I made an investment presentation. I had no idea how to properly present an investment to other people, so I basically wrote a report with facts, pictures, and the investment potential. Afterwards, I learned that this was basically an ‘investment deck.’
I gave this presentation to a bunch of my friends… and they bit. They understood what I was showing them and decided it was a great investment.
I ended up purchasing a small piece of land (with mostly other people’s money) in a great area. A couple of years later, I sold the land and returned that money – plus some – to the investors. I also kept a healthy profit for myself, for the work I did.
Now, this was a relatively small deal, but it allowed me to launch into the next project that I wanted to pursue.
Since then, I have done this repeatedly, making more and more each time.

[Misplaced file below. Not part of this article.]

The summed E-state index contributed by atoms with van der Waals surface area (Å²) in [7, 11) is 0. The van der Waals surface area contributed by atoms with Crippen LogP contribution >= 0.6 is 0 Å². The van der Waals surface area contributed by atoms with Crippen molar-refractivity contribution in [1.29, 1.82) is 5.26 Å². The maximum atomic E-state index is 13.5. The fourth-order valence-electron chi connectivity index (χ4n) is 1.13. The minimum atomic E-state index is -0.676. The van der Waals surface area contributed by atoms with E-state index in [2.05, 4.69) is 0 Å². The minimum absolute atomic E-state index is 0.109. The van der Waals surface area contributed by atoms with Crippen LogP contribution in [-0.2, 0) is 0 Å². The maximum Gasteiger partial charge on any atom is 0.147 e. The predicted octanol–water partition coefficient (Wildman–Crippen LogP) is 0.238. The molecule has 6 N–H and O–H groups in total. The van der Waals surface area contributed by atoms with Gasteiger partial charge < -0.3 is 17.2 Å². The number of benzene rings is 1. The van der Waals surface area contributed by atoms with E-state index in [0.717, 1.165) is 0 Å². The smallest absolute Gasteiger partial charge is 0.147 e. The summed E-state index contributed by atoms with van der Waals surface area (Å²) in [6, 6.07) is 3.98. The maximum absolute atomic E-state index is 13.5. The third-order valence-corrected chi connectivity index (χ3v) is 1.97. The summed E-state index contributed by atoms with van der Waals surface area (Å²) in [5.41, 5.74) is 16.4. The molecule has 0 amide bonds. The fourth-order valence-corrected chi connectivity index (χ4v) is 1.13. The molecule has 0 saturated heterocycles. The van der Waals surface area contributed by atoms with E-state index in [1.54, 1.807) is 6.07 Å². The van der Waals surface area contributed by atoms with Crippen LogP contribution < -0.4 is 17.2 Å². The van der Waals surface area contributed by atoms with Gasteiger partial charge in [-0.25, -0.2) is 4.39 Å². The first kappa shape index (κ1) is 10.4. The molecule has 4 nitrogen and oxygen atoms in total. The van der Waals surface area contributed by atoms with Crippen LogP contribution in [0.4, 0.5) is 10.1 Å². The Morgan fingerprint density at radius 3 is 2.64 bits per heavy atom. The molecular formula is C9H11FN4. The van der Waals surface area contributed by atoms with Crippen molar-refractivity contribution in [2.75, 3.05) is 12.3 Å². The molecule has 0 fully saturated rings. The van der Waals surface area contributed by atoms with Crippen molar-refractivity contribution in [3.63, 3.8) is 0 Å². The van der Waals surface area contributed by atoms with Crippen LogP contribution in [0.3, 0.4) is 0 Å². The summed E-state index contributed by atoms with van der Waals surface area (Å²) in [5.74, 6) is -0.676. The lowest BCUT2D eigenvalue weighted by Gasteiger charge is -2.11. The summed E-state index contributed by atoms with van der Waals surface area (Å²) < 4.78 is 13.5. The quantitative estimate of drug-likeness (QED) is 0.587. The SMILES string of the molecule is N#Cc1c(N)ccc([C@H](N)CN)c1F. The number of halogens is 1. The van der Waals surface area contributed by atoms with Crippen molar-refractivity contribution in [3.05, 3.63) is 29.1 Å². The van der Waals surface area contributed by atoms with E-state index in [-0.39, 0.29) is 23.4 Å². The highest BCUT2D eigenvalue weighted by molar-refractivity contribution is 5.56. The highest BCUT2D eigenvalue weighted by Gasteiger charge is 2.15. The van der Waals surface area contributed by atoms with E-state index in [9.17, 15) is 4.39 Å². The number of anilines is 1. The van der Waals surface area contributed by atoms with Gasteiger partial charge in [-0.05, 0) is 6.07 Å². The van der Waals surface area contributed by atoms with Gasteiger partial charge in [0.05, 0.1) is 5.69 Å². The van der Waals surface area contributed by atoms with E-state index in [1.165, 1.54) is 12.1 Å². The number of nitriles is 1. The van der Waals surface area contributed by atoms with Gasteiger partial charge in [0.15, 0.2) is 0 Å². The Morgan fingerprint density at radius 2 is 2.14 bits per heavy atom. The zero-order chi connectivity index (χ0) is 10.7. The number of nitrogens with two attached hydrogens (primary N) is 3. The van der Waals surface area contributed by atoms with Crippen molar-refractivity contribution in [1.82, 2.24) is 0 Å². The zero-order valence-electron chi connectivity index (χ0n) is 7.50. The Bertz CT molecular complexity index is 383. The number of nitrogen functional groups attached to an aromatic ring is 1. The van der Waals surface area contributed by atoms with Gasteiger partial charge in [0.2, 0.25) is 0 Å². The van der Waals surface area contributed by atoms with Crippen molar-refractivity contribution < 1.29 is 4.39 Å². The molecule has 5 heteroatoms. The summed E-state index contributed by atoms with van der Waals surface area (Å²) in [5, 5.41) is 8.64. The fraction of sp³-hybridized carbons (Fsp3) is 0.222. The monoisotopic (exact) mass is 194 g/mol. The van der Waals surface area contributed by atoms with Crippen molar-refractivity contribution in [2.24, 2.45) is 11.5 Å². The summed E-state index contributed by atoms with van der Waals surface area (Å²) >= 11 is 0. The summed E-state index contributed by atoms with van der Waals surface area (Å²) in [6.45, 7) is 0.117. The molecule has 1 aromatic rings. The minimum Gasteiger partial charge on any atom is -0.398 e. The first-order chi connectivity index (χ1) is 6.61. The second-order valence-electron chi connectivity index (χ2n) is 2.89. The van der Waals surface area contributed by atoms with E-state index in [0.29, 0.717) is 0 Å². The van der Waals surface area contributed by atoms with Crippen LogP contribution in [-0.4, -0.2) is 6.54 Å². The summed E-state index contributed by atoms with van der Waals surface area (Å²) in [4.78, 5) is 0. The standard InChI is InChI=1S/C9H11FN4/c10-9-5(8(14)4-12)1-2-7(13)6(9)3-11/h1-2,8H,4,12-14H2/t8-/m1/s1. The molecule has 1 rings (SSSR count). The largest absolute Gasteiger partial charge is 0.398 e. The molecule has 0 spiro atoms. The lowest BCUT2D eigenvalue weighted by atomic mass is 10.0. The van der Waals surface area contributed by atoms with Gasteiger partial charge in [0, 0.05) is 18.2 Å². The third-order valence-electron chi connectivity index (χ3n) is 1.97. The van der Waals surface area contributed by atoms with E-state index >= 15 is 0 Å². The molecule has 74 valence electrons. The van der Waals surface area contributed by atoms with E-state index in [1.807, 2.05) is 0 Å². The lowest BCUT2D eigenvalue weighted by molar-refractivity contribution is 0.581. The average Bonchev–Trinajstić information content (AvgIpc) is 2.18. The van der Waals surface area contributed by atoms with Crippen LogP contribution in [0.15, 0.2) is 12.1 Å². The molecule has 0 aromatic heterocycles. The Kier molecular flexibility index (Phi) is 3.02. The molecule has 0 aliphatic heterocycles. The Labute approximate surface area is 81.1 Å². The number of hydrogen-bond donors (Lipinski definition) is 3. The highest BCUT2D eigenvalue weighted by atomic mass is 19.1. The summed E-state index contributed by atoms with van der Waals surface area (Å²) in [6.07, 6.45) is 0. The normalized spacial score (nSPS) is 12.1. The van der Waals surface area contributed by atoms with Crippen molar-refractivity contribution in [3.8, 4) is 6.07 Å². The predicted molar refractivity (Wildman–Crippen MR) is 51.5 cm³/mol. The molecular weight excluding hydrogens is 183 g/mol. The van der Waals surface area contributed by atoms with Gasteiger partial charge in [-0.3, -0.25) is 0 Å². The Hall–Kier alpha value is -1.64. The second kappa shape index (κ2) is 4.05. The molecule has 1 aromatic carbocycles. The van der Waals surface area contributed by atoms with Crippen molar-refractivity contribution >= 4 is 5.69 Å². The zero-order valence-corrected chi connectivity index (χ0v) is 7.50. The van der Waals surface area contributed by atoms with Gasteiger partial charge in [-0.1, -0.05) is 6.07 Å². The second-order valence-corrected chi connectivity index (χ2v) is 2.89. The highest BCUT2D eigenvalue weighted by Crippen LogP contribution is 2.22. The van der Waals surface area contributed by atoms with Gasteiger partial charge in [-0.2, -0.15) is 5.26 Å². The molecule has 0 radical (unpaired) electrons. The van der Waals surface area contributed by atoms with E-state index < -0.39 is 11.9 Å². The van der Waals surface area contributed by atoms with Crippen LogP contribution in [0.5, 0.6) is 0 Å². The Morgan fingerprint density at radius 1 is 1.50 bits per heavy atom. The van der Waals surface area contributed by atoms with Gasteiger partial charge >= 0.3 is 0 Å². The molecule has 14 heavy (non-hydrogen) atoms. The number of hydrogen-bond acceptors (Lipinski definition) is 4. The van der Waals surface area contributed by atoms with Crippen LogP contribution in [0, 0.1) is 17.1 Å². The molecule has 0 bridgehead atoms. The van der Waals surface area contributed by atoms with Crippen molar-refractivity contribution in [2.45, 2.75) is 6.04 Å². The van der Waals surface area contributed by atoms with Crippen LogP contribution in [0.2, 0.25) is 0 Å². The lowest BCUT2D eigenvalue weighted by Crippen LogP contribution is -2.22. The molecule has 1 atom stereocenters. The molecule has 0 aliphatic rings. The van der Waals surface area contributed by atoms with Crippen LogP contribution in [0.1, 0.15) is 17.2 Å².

This all sounds simple… right…?
Obviously, this is a lot of work. You gotta put in a serious amount of time to not only discover a ‘deal,’ but also market it, and then get the money to fund it. Then you have to watch the investment all the way through and ensure that investors get their money back.
There are also a ton of tiny details in between, but it seems way more daunting than it actually is. You’ll need help along the way, but mostly you just need hard work and stubbornness.
You need to be extremely stubborn. Seriously.
Most people think building wealth is a lot about investing and buying the right stocks. While this can certainly help, the reality is that the big money is made through deals that you make yourself.
Here is the equation:
YOUR GENIUS IDEA/OPPORTUNITY + OPM + YOUR HARD WORK = WEALTH
This concept is exciting to me. To think that the reason that I will be successful is because of my stubbornness.
It doesn’t matter if I’m tall, short, fat, skinny, or have a below average IQ. All that matters is that I stick to a goal and relentlessly pursue the goal until I achieve success.
Now, plug yourself into this story and just change the details. Find an opportunity, do all of the hard work (while spending a minimal amount of money) and profit from your hustle.